DSM Van Buren


From the Pharcyde to A Tribe Called Quest, modern hip-hop collectives have been some of the most enigmatic forces in music. They both shape and are shaped by the culture, leading the people because they are the people. Dynamic and overzealous, Van Buren Records singlehandedly reformatted the system.

Comprised of 13 members, Van Buren Records are not reliant on gimmicks; they have a scathing grit that’s spat through raw and unembellished rap. Representing the city of Brockton, New England’s sole black-majority city, they’re aggressive not just because of their desire to be seen but to put a spotlight on a severely overlooked city.

With an air of both G-Unit and The Underachievers, we could pick apart the science behind their cipher etiquette, but where their true magic lies in the sense of home they’ve built within their brotherhood. Behind their bite, they’re just a regular group of friends who clown on each other and uplift each other in the same breath. With an infectious camaraderie, Van Buren Records respects each other as artists, giving each track their all while making sure there’s adequate room for the next man.

With the release of their latest project, DSM, Van Buren Records is demanding their due respect with a vengeance. There’s no diluting, no cheesy, repetitive hook to decay your brain into thinking it’s consumable. It’s the heart of true hip-hop, served on a silver platter. We had the pleasure of sitting down with the collective to talk about the project, the magic behind rap groups, and why Brockton should be the next major market city.

The title of their new album, DSM, which stands for “Down Street Market,” is directly inspired by a studio in Brockton where the group has recorded a significant amount of material since their inception, as well as a recent trip to Los Angeles upon which they visited the high-end store of the same name, purchasing a set of new threads to wear to a posh event hosted by Brent Faiyaz, a long-time supporter of the group. This dichotomy of the homegrown studio and the lavish store they were now shopping in sharing the same name marked an appropriate time-stamp for VBto reflect on the journey that brought them the esteemed success they’ve achieved so far in their career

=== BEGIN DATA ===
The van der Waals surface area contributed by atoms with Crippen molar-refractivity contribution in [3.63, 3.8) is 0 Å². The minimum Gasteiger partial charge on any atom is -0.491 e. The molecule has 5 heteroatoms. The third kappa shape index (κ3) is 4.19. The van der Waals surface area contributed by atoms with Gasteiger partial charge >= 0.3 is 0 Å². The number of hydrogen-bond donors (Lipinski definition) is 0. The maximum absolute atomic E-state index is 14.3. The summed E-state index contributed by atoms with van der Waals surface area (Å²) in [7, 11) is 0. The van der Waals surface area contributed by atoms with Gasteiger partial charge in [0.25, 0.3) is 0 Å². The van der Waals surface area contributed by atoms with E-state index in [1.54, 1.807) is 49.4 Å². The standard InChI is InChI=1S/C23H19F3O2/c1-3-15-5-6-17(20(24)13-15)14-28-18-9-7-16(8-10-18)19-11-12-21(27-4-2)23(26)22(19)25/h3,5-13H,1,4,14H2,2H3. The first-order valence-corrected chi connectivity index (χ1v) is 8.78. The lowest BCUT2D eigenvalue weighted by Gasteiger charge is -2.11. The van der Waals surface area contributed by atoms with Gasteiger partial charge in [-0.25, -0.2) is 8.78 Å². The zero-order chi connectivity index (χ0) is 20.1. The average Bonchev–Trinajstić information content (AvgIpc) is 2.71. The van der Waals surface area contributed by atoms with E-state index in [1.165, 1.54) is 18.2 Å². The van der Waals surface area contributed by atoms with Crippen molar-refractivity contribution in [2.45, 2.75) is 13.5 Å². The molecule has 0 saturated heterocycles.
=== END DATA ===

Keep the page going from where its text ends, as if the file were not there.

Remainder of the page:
Adding to VB’s lively dynamic, DSM includes the group’s first feature, Conway’s The Machine, on the neck-snapping track “The Source.” Songs like “How to Kill a Narcissist” showcase VB’s appreciation for the modern flair of their genre contemporaries, while their previously released cipher-style single “Foul” and “Get Money”—a tribute to the iconic bad boy cut—highlight VB’s deep-rooted appreciation for classic hip-hop. DSM is the result of years of collaborative effort and individual growth, making for Van Buren Records’strongestand most fully realized albums to date

At 16-tracks in length with a runtime of 53-minutes, there is more than enough time for listeners to figure out what everyone individually brings to the table. This album is one big potluck because they are all feasting and playing their parts. Usually, with hip-hop groups, one member stands out from the rest. That pseudo-leader is usually so noticeably better that he makes the rest of the team look like supporting characters. That’s not the case for VB. Each is skillfully talented, something you can’t say for every rap group.

The best thing about “DSM” is that each member brings their own skills and distinctive sounds that complement the group. The cohesiveness on display results from years of collaborative effort and individual growth. Much of the album plays to each member’s strengths perfectly. Adding to VB’s lively dynamic, “DSM” includes the group’s first feature, from Conway’s The Machine on“The Source.” This menacing track will make you think twice about ever-challenging VB to lyrical warfare. The collective pull no punches on a tracklist that is just as polished as it is understated.

When your group is composed of lifelong friends, there is a high level of chemistry that other groups aspire to reach. In its entirety, “DSM” very much feels like a group of individuals with their own distinctive voices and thoughts that are phenomenal alone and even better together. Listening to this album, it feels like they have an unbreakable bond, and hopefully, they don’t stop putting out cohesive projects like this one.

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